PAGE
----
‘No­body re­ally gave us much of a chance’

Class of’ ’17, over­shad­owed by last year’s se­niors, looks proudly at its achieve­ments

Baltimore Sun - - COLLEGE FOOTBALL - By Bill Wagner

Line­backer D.J. Pal­more talked pas­sion­ately about the Navy foot­ball se­niors dur­ing the postgame news con­fer­ence af­ter Satur­day’s up­set of Notre Dame.

Be­com­ing just the fourth Navy team since 1963 to knock off the Fight­ing Ir­ish was an­other notch in the belts of this se­nior class, which was not all that highly re­garded go­ing into this sea­son.

“Ev­ery one of th­ese se­niors has a story. Whether it’s Will Worth be­ing third string for three years or Josiah Pow­ell al­most get­ting cut as a sopho­more,” said Pal­more, a ju­nior.

Worth, of course, has been thrust into the start­ing quar­ter­back role be­cause of an in­jury suf­fered by class­mate Tago Smith, and he has ex­celled. Pow­ell, who strug­gled so much his first two sea­sons that it ap­peared he could not play for Navy, has blos­somed into a starter and key con­trib­u­tor.

De­fen­sive cap­tain Daniel Gon­za­les finds him­self in the same boat as Smith, hav­ing suf­fered a sea­son-end­ing in­jury. Smith went down with a torn ACL in the opener while Gon­za­les was lost to a Lis­franc in­jury against Air Force on Oct. 1.

There are sev­eral play­ers, such as nose tackle Pa­trick For­re­stal or of­fen­sive guard Adam West, who had to wait un­til they were se­niors to be­come starters. D.J. Grant-John­son was ex­pected to be the start­ing kicker as a se­nior but suf­fered a leg in­jury dur­ing pre­sea­son prac­tice and lost the job to sopho­more Bennett Moehring.

De­fen­sive end Nnamdi Uzoma was deep on the depth chart for three sea­sons be­fore emerg­ing as a se­nior as a pass-rush spe­cial­ist.

Some mem­bers of the Class of 2017, such as wide re­ceiver Jamir Till­man and de­fen­sive end Amos Mason, have be­come stars.

Then there are se­niors such as full­back Jalen Wade, slot­back Ken­drick Mou­ton and of­fen­sive line­man Jeremiah Rob­bins, who have stuck it out de­spite never earn­ing any mean­ing­ful min­utes.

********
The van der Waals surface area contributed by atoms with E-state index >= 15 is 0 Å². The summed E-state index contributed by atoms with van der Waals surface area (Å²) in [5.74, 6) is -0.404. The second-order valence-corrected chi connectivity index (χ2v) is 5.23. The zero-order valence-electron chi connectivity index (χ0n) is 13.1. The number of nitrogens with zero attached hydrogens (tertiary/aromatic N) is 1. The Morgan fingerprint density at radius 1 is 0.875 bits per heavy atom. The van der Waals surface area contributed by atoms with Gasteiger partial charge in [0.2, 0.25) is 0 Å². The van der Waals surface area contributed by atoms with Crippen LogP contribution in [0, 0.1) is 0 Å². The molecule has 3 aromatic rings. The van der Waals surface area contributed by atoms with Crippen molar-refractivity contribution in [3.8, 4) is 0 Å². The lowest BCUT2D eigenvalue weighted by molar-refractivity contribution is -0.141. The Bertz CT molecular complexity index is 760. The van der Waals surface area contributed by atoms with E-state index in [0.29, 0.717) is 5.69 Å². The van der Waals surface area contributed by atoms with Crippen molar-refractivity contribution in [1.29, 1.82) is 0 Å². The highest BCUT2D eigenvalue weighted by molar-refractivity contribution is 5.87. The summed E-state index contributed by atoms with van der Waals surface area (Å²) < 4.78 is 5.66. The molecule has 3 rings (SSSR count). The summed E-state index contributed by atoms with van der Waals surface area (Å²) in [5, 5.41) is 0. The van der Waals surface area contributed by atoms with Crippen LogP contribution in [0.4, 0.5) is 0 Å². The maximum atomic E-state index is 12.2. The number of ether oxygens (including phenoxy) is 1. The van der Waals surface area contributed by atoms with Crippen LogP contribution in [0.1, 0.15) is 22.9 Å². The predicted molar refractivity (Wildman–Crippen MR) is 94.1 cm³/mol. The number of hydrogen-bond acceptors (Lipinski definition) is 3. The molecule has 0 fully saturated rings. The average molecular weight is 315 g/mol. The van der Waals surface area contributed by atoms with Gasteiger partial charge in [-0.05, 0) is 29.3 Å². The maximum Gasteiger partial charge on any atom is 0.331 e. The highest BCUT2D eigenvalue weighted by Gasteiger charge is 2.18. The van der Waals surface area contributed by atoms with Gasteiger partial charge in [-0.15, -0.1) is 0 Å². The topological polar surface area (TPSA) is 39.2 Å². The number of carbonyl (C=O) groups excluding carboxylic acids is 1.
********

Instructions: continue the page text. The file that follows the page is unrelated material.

“You could def­i­nitely ar­gue that ev­ery sin­gle se­nior does have his own unique story,” said For­re­stal, who backed up stand­out nose tackle Bernie Sarra as a sopho­more and ju­nior.

Navy will honor its 31 se­niors be­fore Satur­day’s game against Tulsa at Navy-Marine Corps Me­mo­rial Sta­dium. Of­fen­sive cap­tain To­neo Gul­ley said play­ing their fi­nal home game is be­gin­ning to set in for the se­niors.

“Ev­ery one of th­ese guys means a lot to me. Just the strug­gle we all had to go through. Line­backer Josiah Pow­ell, a starter who was nearly cut as a sopho­more, is an ex­am­ple of the strug­gles faced by Navy’s se­niors, who will be hon­ored at Satur­day’s game. Some of us started at the prep school, so to get to this point is a re­ally big deal,” Gul­ley said. “It’s sur­real. We never thought this day would come and now it’s fi­nally here. We all know how emo­tional it is and we’re start­ing to feel that now.”

Gul­ley has ex­pe­ri­enced a Se­nior Day cer­e­mony, hav­ing been there when his older brother, Syra­cuse run­ning back Prince-Tyson Gul­ley, was hon­ored. Navy’s Gul­ley played on spe­cial teams and was a backup slot be­fore start­ing as a se­nior.

“It kind of did hit me yes­ter­day. I try not to think about it be­cause emo­tions run high. I think about how I was on the field with my brother for his Se­nior Night at Syra­cuse. Now it’s my turn and he’ll be right next to me on the field,” Gul­ley said.

Gul­ley will al­ways re­mem­ber his first ca­reer tackle against Hawaii as a fresh­man on the kick­off cov­er­age unit. He will never for­get beat­ing Air Force as a ju­nior.

“Just so many great mem­o­ries that run through my mind. Prob­a­bly the best is be­ing with all the brothers in the locker room af­ter games,” said Gul­ley, who never imag­ined he would be voted cap­tain.